Former Cook County Judge Ronald J.P. Banks dies at 76

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Ronald J.P. Banks, the Cook County judge behind a landmark 1985 murder conviction of three chemical company supervisors in the death of a factory worker, died on New Year’s Day. | Family photo

Ronald J.P. Banks, the Cook County judge behind a landmark 1985 murder conviction of three chemical company supervisors in the death of a factory worker, died on New Year’s Day.

Mr. Banks, who died from heart complications at Gottlieb Memorial Hospital in Melrose Park, was 76, his family said.

Once a candidate for chief judge of the county, he was one of three politically influential brothers from Chicago’s Austin neighborhood who rose to prominence.

His younger brother, former Ald. William J.P. Banks (36th), headed the City Council zoning committee until he retired in 2009.

His older brother, Samuel V.P. Banks, was a Cook County prosecutor who later defended some of Chicago’s most colorful — and purportedly mobbed-up — characters in court. He died in 2010.

“My dad kept our family as normal as it possibly could be,” said Samuel W. Banks, a zoning specialist for Cook County, who is one of Mr. Banks’ six children. “We grew up knowing our dad was a judge . . . but if I didn’t cut the grass for him, I’d get in trouble.”

After graduating from DePaul law school in 1968, Mr. Banks started his public career as a Cook County prosecutor, said another son, Ronald Banks Jr. He eventually supervised traffic court and served a stint as an associate judge, before he was elected as a circuit court judge in 1982.

His entree into the legal world came only after he dropped out of dental school.

“He got to the part where they were making bridges and dentures. He had trouble, gave it up and went to law school,” Sam W. Banks said.

In Mr. Banks’ courtroom in 1985, Steven J. O’Neil, president; Charles Kirschbaum, a manager; Daniel Rodriguez, a foreman, were convicted of murder in the death of a factory worker for a now-defunct Elk Grove Village company Film Recovery Systems.

Stefan Golab, 61, an undocumented Polish laborer, dropped dead in 1983 after inhaling cyanide fumes from a solution used to recover silver from exposed X-ray film at the company’s factory.

The prosecution was brought by the then-state’s attorney Richard M. Daley, a law school classmate of Mr. Banks, Sam W. Banks said.

The conviction was one of the first in its kind in the U.S., though it was overturned by a state appeals court.

O’Neil and Kirschbaum were eventually sentenced to time in prison after they pleaded guilty to manslaughter during a retrial. Rodriguez also pleaded guilty but was spared prison time in favor of home confinement, 30 months of probation and 500 hours of community service, the Sun-Times reported at the time.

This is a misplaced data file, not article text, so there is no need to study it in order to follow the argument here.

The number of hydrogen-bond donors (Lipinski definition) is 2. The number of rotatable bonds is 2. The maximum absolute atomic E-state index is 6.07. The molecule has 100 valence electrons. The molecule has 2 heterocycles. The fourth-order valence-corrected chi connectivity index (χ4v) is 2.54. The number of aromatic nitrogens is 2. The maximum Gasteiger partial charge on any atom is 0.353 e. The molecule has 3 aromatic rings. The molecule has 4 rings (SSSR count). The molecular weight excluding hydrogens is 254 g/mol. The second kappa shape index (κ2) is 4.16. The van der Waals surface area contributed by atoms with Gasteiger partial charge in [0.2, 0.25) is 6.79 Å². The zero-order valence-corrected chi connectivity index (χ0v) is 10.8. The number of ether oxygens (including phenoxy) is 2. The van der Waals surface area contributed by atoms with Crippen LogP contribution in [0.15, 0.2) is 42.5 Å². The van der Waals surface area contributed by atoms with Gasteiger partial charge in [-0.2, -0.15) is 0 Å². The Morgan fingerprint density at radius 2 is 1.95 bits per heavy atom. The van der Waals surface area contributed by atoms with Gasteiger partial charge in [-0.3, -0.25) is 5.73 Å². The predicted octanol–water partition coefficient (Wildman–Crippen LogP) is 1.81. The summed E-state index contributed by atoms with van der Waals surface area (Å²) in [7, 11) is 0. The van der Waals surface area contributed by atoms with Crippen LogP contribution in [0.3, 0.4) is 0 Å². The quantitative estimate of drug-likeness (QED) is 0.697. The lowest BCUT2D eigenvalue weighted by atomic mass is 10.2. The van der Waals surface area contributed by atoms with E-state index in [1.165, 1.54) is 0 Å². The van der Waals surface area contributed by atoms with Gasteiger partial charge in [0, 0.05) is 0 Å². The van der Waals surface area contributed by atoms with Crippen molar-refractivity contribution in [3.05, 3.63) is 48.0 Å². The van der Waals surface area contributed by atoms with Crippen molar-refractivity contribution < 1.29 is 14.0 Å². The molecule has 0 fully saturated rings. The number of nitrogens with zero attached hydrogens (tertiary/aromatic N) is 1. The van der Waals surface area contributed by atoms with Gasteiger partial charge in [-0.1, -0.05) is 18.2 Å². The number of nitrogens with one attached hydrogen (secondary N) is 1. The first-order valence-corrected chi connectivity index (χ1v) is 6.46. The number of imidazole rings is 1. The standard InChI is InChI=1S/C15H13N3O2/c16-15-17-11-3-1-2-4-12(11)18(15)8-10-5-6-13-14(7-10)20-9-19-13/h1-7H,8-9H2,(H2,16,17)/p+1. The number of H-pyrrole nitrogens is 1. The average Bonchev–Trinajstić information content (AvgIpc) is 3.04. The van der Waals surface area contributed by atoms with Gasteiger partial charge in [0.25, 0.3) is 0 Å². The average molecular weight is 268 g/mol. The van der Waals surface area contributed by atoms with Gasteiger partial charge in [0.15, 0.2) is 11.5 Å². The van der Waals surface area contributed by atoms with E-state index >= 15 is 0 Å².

After 17 years on the bench, Mr. Banks announced his candidacy for chief judge in 1994. During the closed-door proceedings, local judges vote one of their own to oversee the whole county court system.

Though Mr. Banks was promoted by influential Democratic politicians, he was defeated handily by Judge Donald P. O’Connell. The loss came amid criticisms from legal watchdogs who said Mr. Banks’ had an unremarkable record and would be susceptible to political pressure.

“If his family wasn’t politically connected, it is doubtful that Banks would be in contention,” Sun-Times political columnist Steve Neal wrote at the time.

After he retired in 2000, Mr. Banks enjoyed golf, playing cards and vacationing in Jamaica, where he and his wife, Donna, honeymooned, his family said. He was a longtime fan of cinema.

He also enjoyed his growing family, which includes five grandchildren, his sons said.

Like many other men in his family, one of Mr. Banks’ middle initials was “P.” To avoid anti-Italian bigotry, Mr. Banks’ father, currency exchange owner Vincenzo Giuseppe Panebianco, anglicized his name to James Joseph and added “Banks” to their surname. His sons used “P” or “Panebianco” in front of “Banks.”

Sam W. Banks, one of the few in his family not to have “P” for a middle initial, said his father instilled in his children a sense of propriety and decorum.

“We were a representative of our family and we should act in that manner and give our family the respect it deserved,” Sam W. Banks said.

Survivors also include a sister, Marlene Panebianco; and daughters, Kimberly Banks, Heather Banks, Lynn Banks and Hope Jaeger.

Services were scheduled for 10 a.m. Monday at St. Giles Church, 1045 Columbian Avenue in Oak Park.

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